I gave up red meat (except bacon) 12 years ago, became vegetarian 5 years ago and gave up dairy products gradually over the last 2 years.  As I said, I do indulge in fish and chips now and again, and I will eat a cheese sandwich if it is the only veggie option going (Mozzarella and pesto is like kryptonite to me) and have been known to partake of a cream filled chocolate éclair if one happens to be loitering in my vicinity. Oh and my all time favourite flavour of crisps, and still is, is bacon (Oooh I could murder a packet of Frazzles!) So Matt's book really resonated with me, not on the craving human flesh front, even though it is supposed to WARNING GROSS FACT ALERT taste like bacon....umm excuse me for a moment *grabs coat, disappears for 10 minutes, returns, takes off coat and sits back down in front of computer munching a jumbo bag of bacon rasher crisps*....What?....As I was saying given that my reasons for leading a more veggie lifestyle had nothing to do with animal cruelty, although that now plays a part, or even for health reasons, but purely because it is what I prefer and I feel better for it.  As the author says in his book there's no point beating yourself up over whether you should only eat this or not eat that it should be about what feels good, and I completely agree.
Needless to say food is a large part of the novel it is almost a character itself, it is discussed in a plethora of eating habits and situations from snacking in the car, school lunches in the park to celebratory picnics in the office and family meals, and features in every chapter so the subject matter is constantly in your mind, which is a clever trick because when you get to the parts where the family discuss making various meaty delicacies from human flesh it is jarring in its everyday casualness, and makes it all the more horrific. Another genius method the author utilises is keeping away from gory detail, and there are plenty of opportunities for the tale to be taken in that direction, but instead Whyman relies on uncomfortable situations that are made all the more uncomfortable, because as a reader, you know the inner workings of the Savage characters, and also on subtly grotesque facts, some of which will keep you looking over your shoulder the next time you’re on a crowded train.  This achieves a continually creeping sense of unease for the reader.
What also makes it an uncomfortable read is the fact that even though you know the family are monsters, not all of them are necessarily evil,  you still find things about the characters to like because they are written with complexity and emotion so that even though what they have been and are doing is horrific you still have hope for them, hope that someone will cry for help, break the cycle, the savages are essentially a family caught in a cycle of abuse where as within such dynamics the familial bonds are twisted so they have become bound together by a shared dark secret, a secret you know is going to be told, but will it be revealed in time.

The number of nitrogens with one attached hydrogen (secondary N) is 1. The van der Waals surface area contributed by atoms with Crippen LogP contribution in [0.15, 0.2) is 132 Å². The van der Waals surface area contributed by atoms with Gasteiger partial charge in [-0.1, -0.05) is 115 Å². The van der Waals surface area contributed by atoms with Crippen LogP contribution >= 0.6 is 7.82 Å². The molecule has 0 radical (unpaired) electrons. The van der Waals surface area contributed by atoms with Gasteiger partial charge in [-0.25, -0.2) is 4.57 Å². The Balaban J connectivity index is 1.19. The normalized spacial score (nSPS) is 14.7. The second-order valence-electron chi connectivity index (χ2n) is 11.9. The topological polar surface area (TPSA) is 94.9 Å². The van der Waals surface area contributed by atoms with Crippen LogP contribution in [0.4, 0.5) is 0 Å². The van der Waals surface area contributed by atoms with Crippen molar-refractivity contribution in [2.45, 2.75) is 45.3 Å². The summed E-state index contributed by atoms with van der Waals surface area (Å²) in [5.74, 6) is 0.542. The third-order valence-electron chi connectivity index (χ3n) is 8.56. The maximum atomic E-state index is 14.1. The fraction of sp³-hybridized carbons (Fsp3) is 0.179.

You also know that someone is going to die somewhere along the lines, let’s face it, you’re not going to read a book about Cannibals and expect chapters filled with teddy bears and rainbows but right up until the end you are left guessing.  Is it one of the children's teachers?  A nosey neighbour? maybe the boyband boyfriend, or the annoying food activist?  Could it even be a member of the Savage family itself destined for the fava beans and a nice chianti?  You just don't know, because what the author does is follow a tried and tested recipe for a horror/thriller novel but makes a few changes to the standard ingredients so just when you think you have the flavour of the characters or a situation nailed down, it switches, changes your mind then flips back onto your original path, but leaves you in shock all the same, because it still is not what you expected. 
The story works on many levels be it a study of abusive family life, Nature Versus Nurture or just as a great black comedy romp.  Sam Whyman has penned a brilliant, mystery thriller/ family drama/comedy horror/teen angst romance, genre spanning novel filled with twists and turns that Hitchcock would be proud of. This is a fantastic novel and one that I could see, easily lending itself to film.
If you are a fan of Lemony Snicket's Unfortunate Events Series and are looking for something a bit older, or a fan of dark humour and wanting a fast paced, entertaining quick read that stays with you days after finishing it, then this is the ideal book for you, and trust me when I say, you'll end up rethinking your junk food eating habits after reading, The Savages.

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Right I'm off to have dinner with Maggie Stiefvater yes the Maggie Stievfater, at the aptly named Bleeding Heart Bistro in Holborn will fill you in on any goss tomorrow.

See you in hell

The Librarian

Next book up for review is

Pub Date: 25/04/2013